On Wednesday, the House Judiciary Committee’s Subcommittee on Courts, Intellectual Property, and the Internet held a hearing on the need for new lower federal court judgeships, a problem the hearing’s title deemed “30 years in the making.”

It is certainly true that lower federal courts—specifically federal district courts—desperately need more full-time judges. Congress has not passed an omnibus judgeship bill since 1990 and has only added 34 district court judgeships through other legislative means during the same period. This 4 percent increase in judgeships fails to make up for the significant growth in population and caseloads during the same time. Since 1991, total filings in district courts have grown by 39 percent. These filings include increased civil rights filings, prisoner petitions and social security cases. Notably, the criminal docket has too exploded, increasing 60 percent since Congress last took significant action.

These filings have left many courts overwhelmed, and in some districts, nearly inoperable. During Wednesday’s hearing, federal judges from California and Arizona spoke of dire circumstances found in their courts, which have led to growing delays and unneeded legal uncertainties for thousands of litigants. But courts with exploding populations—like California and Arizona—are not the only regions struggling to keep up. The Judicial Conference, the nonpartisan national policymaking body for the federal courts, has identified over 30 “judicial emergencies” around the country. As a result, the Judicial Conference has recommended that Congress create 65 new, permanent judgeships in some of the neediest district courts.

As Wednesday’s hearing made clear, more district judgeships are needed. Fortunately, this is a bipartisan conclusion. Over the years, both Republican and Democratic lawmakers have introduced scores of legislation that would increase the number of federal judgeships. Of course, since 1990, any significant attempts to do so have failed, largely due to one obvious sticking point. As I’ve written before, when it comes to bipartisan judgeship legislation, “one political party has little incentive to award a president of another party the chance to nominate additional federal judges.”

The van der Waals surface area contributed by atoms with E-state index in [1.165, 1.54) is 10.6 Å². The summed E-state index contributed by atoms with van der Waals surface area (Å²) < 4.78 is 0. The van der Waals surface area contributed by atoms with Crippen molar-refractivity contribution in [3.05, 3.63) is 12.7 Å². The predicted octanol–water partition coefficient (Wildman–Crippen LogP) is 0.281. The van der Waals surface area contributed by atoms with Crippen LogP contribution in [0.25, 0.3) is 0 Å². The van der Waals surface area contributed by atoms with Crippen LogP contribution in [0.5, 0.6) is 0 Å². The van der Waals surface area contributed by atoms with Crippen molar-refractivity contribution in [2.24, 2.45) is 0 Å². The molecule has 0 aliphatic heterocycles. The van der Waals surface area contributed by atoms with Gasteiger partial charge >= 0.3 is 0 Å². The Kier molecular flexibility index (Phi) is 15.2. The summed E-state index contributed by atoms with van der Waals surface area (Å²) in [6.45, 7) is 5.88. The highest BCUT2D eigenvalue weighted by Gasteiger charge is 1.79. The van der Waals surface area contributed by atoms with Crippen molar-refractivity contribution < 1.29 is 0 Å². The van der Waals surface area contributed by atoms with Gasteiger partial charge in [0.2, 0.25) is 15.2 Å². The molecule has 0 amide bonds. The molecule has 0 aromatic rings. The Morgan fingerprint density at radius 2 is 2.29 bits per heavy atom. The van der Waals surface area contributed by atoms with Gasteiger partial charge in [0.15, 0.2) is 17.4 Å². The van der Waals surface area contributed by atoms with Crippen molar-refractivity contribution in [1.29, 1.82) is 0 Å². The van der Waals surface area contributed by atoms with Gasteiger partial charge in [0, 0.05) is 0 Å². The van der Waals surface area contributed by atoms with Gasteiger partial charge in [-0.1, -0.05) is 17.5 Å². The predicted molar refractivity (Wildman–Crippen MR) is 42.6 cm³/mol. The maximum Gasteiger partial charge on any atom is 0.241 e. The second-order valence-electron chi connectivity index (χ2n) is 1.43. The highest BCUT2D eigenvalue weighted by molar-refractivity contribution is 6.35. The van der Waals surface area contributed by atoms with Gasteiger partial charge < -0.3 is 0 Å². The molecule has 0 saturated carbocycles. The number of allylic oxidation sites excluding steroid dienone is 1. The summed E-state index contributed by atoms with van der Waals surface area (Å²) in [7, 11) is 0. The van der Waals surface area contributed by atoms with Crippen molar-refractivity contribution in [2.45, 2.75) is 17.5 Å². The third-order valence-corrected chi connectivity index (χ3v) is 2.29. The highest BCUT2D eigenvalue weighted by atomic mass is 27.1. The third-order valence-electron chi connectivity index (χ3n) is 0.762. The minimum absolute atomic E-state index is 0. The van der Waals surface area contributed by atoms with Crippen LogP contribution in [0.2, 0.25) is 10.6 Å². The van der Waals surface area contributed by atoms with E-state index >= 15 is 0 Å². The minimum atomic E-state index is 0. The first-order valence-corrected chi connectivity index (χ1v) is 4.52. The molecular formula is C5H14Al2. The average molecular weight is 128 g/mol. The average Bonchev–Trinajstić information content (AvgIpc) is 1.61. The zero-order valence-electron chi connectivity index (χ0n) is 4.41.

Fortunately, Wednesday’s hearing has suggested bipartisan momentum for additional district judgeships. In his opening statement, Rep. Darrell Issa (R-Calif.) cited his 2018 bill, the Judiciary ROOM Act, as a sign of potential future compromise. That bill from the 115th Congress would have added 52 district judgeships. Surprisingly to some, the bill easily passed through the House Judiciary Committee by voice vote. How? Due to an amendment by Rep. Jamie Raskin (D-Md.), the judgeships would not be open until after the next presidential election (in this case, after the 2020 election).

Although staggering or delaying the availability of judgeships is not ideal, it seems to be the most palatable solution in Congress. Yet that is little relief for some district courts to know that help is on the way three to four years from now. Nevertheless, if delaying judgeships is necessary to gain bipartisan support, there are potential Band-Aids to offer the judiciary in the meantime. One idea is to expand the federal magistrate judge system temporarily. Magistrate judges are vetted by local selection panels and are chosen by district judges they will serve with. And unlike Article III judges who serve “during good behaviour,” magistrate judges serve renewable terms. Further, their authority is broad and can help temporarily resolve many of the matters encountered by federal district judges.

Lawmakers must remember that adding district judgeships is about capacity, not politics. The adage that “justice delayed is justice denied” is apt. With growing case delays, litigants are losing their day in court and the opportunity to assert their legal rights. Regrettably, the situation becomes worse depending on a litigant’s zip code. Congress can fix this. There are several ways to do so, but it’ll take some legislative creativity and compromise to get there.

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